Tanzanian bank CRDB has issued the country’s first green bond worth $300 million, saying it is targeting to raise up to Tsh55 million ($22 million) in the first year of the initiative christened Kijani Bond, which will be implemented over five years under a multi-currency medium term-note programme.
Further estimated yields are Tsh90 billion ($37.34 million) in 2024/2025, Tsh190 billion ($78.84 million) in 2025/2026, and Tsh200 billion ($83 million) in 2026/2027.
The bond has been pegged at a 10.25 percent interest per annum, payable twice a year, with public subscriptions for the first phase to be directly handled by CRDB from August 31 to October 6. This initial offer will be followed by formal listings on the Dar es Salaam Stock Exchange and the London Stock Exchange.
CRDB said the proceeds will be spent on sponsoring environment-friendly projects to mitigate against climate change in sectors such as infrastructure, renewable energy, manufacturing, construction and water supply.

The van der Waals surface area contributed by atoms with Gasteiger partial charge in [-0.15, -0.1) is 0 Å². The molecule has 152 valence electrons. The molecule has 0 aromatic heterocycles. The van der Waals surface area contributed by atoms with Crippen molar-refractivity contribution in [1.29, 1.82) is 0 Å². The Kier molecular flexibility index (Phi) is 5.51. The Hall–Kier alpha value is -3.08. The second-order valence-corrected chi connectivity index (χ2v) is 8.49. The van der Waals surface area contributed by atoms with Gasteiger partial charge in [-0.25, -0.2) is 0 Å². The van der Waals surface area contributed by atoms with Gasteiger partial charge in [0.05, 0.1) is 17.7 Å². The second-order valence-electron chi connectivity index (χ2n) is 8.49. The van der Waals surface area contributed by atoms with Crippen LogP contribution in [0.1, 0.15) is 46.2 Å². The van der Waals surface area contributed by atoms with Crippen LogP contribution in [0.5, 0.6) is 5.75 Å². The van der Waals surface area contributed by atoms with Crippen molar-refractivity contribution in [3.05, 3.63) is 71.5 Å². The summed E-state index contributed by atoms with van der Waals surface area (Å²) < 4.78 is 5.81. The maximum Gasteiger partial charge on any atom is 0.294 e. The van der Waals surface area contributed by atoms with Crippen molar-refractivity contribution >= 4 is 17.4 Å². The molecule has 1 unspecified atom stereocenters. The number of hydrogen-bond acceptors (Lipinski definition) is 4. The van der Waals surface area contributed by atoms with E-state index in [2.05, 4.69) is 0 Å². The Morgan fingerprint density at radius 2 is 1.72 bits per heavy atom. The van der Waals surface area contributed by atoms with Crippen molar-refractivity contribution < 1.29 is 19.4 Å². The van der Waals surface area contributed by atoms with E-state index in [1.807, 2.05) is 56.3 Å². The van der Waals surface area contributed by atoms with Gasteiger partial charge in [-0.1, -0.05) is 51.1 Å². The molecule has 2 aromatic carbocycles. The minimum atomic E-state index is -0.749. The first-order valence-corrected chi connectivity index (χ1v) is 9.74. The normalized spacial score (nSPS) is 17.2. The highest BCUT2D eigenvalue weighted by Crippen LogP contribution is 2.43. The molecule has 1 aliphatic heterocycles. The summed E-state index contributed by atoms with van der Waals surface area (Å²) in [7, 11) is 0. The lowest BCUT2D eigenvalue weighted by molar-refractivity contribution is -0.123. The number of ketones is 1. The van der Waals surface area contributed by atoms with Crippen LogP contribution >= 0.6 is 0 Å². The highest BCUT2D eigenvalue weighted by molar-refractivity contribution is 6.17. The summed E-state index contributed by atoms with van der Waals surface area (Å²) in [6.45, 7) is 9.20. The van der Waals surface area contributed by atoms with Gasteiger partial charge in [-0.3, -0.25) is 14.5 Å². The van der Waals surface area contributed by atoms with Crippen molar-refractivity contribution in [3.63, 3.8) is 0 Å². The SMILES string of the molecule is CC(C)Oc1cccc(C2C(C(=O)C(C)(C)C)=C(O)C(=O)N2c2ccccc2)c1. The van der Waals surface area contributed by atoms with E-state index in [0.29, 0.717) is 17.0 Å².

A green bond is a fixed income debt instrument used by institutions to raise sufficient funding for investment in sustainability projects that are environmentally friendly while at the same time generating substantial profits for the investors.
Other African countries that have issued green bonds in recent years include South Africa, Ghana, Nigeria and Kenya.
CRDB Managing Director Abdulmajid Nsekela said the Kijani Bond would be accessible to “even the average Tanzanian with a minimum initial investment of Tsh500,000 ($208).
According to the bank’s board chairman Dr Ally Laay, the bond would be equally available to both local and international investors in Tanzanian shillings or US dollars.
The Kijani Bond has been endorsed by Tanzania’s Capital Markets and Securities Authority, whose chief executive Nicodemus Mkama said it was expected to go a long way towards further developing green financing in Tanzania.
The International Finance Corporation signaled its support with a pledge to provide 40 percent of the total $300 million requirement for the bond issuance.
Evans Osano, director of capital markets, described its launch as “a major moment for the sustainable finance agenda in Africa as a whole.”
Aside from Financial Sector Deepening Africa, which is providing technical assistance towards the bond issuance, other key players are Stanbic Bank as lead arranger/underwriter and placing agent, Dentons EALC East African Law Chambers as legal adviser, Orbit Securities Company as sponsoring broker, and KPMG as reporting accountant.